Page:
Plane & Pilot
Saturday, March 1, 2008

Fathers, Sons And Flying

A CNN correspondent reflects on flying as a family affair

guest speakerFor me, it all began a few thousand feet over some Michigan farmland about 40 years ago. We were somewhere between Detroit and Alpena when my father gave me a heading, told me to keep it straight and level, and then let me grab the yoke. I’ll never forget the joy I felt when that 172 began responding to my whims. It was love at first flight.

From that moment on, my father had himself a fully engaged first officer and a carbon-based, self-replicating autopilot system—who needs a servo when you have a kiddo?

My dad taught me the basics of pilotage (you GPS-weaned youngsters wouldn’t understand), and soon I was doing all the dead reckoning—identifying waypoints and timing the distance between them. Suddenly, those story problems from math class actually seemed relevant!

Navigating wasn’t so easy given my nine-year-old stature. In fact, my first hours flying an airplane were all on instruments—not because the weather was bad or I was some kind of aviation savant, I simply couldn’t see the over the glare shield. Many years later, when I began flight training for my instrument rating, my instructor marveled at my seemingly instant knack for flying under the hood. I did nothing to discourage him from believing I was a natural.

I do believe I was born with some sort of recessive aviation gene. Both of my grandfathers were pilots. My mother’s dad, Russell “Duke” Riley, was a wool importer who lived in Boston. In 1933, he bought a Stinson SR Reliant (N13477) that he flew to textile mills in New England and upstate New York. He loved to tell the story of how he beat his rail-bound competitors to a mill in Cohoes, N.Y., and landed an order for a million bags of wool (a record at that time) to make army uniforms.

He claimed he was a pilot, although I doubt he ever really had a license (in any case, he always flew with someone who did have one). According to family lore, my grandfather sold his plane after a trip to New York City in some low weather with my grandmother aboard. Apparently, they got lost looking for Floyd Bennett Field and broke out of the clouds close enough to the Empire State Building that she could see the whites of the office workers’ eyes. After my grandfather and the Stinson parted company, it ended up in Alaska sporting a pair of floats. Eventually, it made its way to the Seattle Museum of Flight where it now hangs from the rafters. My grandfather would be pleased to know his bird is safe and sound for posterity.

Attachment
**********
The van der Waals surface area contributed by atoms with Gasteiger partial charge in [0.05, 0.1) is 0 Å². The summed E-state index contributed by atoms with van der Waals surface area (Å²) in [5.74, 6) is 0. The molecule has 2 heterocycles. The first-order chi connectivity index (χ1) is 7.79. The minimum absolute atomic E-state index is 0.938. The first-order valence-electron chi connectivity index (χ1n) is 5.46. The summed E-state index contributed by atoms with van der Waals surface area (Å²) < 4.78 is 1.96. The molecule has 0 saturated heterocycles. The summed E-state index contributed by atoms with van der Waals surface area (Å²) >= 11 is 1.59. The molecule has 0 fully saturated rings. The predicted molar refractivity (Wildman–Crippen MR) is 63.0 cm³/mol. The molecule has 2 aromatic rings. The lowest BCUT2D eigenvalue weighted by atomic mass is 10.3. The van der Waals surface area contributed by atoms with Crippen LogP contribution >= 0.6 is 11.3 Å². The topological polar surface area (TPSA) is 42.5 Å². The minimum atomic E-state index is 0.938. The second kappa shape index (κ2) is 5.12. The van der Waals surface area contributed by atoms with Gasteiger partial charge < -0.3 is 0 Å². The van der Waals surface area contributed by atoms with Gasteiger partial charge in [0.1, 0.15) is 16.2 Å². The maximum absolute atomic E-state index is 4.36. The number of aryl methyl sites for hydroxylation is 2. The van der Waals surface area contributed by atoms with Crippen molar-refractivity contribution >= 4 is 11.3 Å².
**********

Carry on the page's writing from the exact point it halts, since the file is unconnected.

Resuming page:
Duke’s brother, Arthur, also had an affinity for things that flew. For many years he was the aviation editor of The Boston Globe. According to family lore, he coined the term “skycap”—an aviation portmanteau based on the term for railroad porters, “redcap.” I’m unable to verify this either, although I’m certain he helped foist the term into the popular lexicon even if he didn’t hatch it.

Arthur had the good fortune to cover the Golden Age of Aviation, the amazing years between the World Wars. Right beat...right time…I didn’t even get the T-shirt.

So, I guess it was preordained that I would learn to fly. I took my first lessons in St. Petersburg, Fla., (at Albert Whitted Field) and soloed there in 1986. I finished my training in Boston (Hanscom Field) and took my checkride with the elder Mike Goulian of Executive Flyers fame in February 1988. It was a brutally cold day and the pitot-static system was iced over. Mike told me to press on, and I learned a little something about how to handle an airplane without an important system.


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